“What we have here, sir, is a case of over-intimidation.” Niles shifted in his seat. The man speaking to him had been his father’s right hand man. Word was the guy saved his father’s life in the war. More to the point, Niles’ father had told him that Tommy’s advice was always worthwhile. So Niles listened.
“You’re the new man in charge. And it’s natural to want to instill fear in those who work for you if only to make sure they don’t double cross you and know who they’re dealing with. But in the three weeks you’ve been in charge, you’ve killed eighteen people who worked for us. They have a combined sixty-seven years in our service. Quite frankly, you’re thinning our crew at a rate no rival has ever matched. I recognize your need for discipline, but you must take baby steps away from all the shooting.”
Niles was shaking. His left hand had a powerful desire to pull the chrome pearl handled pistol from its shoulder holster. He told himself not to. He told himself that while his father had retired, he would not abide the loss of Tommy.
A week went by. Niles received bad news. A shipment went missing. A henchman dinged up a car. He let it slide. And then Barry came in. Barry wore a tattered shirt and pinstriped dress pants that looked like they may have been on fire at one point.
“I’m sorry, sir.” Barry said, “Things didn’t go so well.”
Niles took a deep breath. “Tell me what happened.”
“This guy he cuts me off. So I step out of the car. He pulls out a piece and shoots. I shoot back and miss. The guy runs off. I turn around and find someone’s taken the briefcase out of the car.”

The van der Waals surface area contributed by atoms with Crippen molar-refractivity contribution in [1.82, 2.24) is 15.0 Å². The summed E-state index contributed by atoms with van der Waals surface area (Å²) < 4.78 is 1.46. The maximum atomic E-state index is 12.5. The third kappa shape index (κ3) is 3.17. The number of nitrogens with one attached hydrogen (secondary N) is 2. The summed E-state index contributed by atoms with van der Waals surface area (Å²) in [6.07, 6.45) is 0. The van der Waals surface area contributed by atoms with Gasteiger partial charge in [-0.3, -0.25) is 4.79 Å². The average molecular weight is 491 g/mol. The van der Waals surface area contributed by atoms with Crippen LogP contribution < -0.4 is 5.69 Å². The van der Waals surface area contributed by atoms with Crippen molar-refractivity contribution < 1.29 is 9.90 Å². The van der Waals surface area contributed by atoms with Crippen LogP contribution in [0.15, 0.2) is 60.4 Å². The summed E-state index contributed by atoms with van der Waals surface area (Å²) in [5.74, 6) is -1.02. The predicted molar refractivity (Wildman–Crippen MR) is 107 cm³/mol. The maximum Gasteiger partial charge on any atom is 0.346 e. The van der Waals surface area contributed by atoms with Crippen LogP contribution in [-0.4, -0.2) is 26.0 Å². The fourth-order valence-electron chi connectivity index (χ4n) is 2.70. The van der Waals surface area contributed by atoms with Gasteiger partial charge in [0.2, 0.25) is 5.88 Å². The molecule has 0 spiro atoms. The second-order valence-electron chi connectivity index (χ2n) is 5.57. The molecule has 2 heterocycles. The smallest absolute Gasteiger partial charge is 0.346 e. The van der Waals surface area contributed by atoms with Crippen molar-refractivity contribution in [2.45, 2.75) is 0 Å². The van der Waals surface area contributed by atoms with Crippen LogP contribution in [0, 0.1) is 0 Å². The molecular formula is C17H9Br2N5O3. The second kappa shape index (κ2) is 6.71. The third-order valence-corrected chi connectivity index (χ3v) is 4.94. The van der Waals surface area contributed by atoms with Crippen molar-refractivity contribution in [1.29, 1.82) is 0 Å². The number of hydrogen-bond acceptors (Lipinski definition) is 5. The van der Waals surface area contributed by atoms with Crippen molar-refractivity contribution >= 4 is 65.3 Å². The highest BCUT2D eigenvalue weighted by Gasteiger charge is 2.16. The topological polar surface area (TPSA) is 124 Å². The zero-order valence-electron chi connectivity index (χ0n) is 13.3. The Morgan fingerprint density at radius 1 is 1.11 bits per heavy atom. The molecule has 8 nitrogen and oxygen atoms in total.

“So you lost the money.”
Niles reminded himself that in the big scheme of things, it wasn’t much money. Barry cringed.
“Is that all?” Niles asked.
“No. No, sir.”
“This next part was just dumb luck, sir. I don’t think I should be blamed.”
“Tell me what happened.”
“The shot I took at the guy. It hit something.”
“What did it hit?”
“A dog. A Pomeranian. It turns out it was…It was your mother’s Pomeranian. She was taking it for a walk.”
Niles reached the shoulder holster, unsnapped it, and pulled the gun. He pointed it at Barry. He tried to remember the words of Tommy and reholstered the pistol.
“Barry, let me see your gun.” Barry reached in his waistband and handed it over. Niles took a look at it and fired one shot into Barry’s leg.
“Barry, Tommy’s going to drive you to the hospital. Tell them you shot yourself in the leg. If Tommy asks, tell him it’s a baby step.”
Words by Jack Cameron
Illustration by Ossaín Ávila Cárdenas
About 15 Minute Stories
It’s good for writers to write every day, but it’s easy for life to get in the way of that. One solution I read about recently was to write a 15 minute piece of short fiction every single day for a month. You may not have time to do NaNoWriMo every month, but if you like writing, you can always find 15 minutes.
So for the month of January, I’ll be writing and posting pieces of very short fiction that I took 15 minutes to write. I’ve asked that my friend, Ossaín Ávila Cárdenas join me by taking 15 minutes to draw an accompanying image for each story. Ossaín is one of the owners of a local zine shop in Tacoma called The Nearsighted Narwhal.